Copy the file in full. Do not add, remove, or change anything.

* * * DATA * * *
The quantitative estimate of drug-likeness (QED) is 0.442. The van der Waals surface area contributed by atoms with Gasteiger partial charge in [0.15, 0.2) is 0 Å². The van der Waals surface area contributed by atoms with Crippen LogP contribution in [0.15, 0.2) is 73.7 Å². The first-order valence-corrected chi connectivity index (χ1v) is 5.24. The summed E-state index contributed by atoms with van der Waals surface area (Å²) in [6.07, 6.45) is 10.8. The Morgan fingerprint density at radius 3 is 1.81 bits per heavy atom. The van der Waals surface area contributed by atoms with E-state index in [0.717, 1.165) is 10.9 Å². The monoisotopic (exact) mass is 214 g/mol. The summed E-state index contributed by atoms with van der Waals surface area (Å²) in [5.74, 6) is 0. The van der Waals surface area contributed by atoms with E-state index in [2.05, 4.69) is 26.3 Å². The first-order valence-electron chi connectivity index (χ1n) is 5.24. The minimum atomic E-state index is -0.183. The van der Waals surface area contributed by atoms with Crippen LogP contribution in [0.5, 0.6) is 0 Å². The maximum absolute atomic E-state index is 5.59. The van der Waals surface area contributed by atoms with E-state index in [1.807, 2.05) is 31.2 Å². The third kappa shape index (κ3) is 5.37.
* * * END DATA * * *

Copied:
The quantitative estimate of drug-likeness (QED) is 0.442. The van der Waals surface area contributed by atoms with Gasteiger partial charge in [0.15, 0.2) is 0 Å². The van der Waals surface area contributed by atoms with Crippen LogP contribution in [0.15, 0.2) is 73.7 Å². The first-order valence-corrected chi connectivity index (χ1v) is 5.24. The summed E-state index contributed by atoms with van der Waals surface area (Å²) in [6.07, 6.45) is 10.8. The Morgan fingerprint density at radius 3 is 1.81 bits per heavy atom. The van der Waals surface area contributed by atoms with E-state index in [0.717, 1.165) is 10.9 Å². The monoisotopic (exact) mass is 214 g/mol. The summed E-state index contributed by atoms with van der Waals surface area (Å²) in [5.74, 6) is 0. The van der Waals surface area contributed by atoms with E-state index in [2.05, 4.69) is 26.3 Å². The first-order valence-electron chi connectivity index (χ1n) is 5.24. The minimum atomic E-state index is -0.183. The van der Waals surface area contributed by atoms with Crippen LogP contribution in [0.5, 0.6) is 0 Å². The maximum absolute atomic E-state index is 5.59. The van der Waals surface area contributed by atoms with E-state index in [1.807, 2.05) is 31.2 Å². The third kappa shape index (κ3) is 5.37.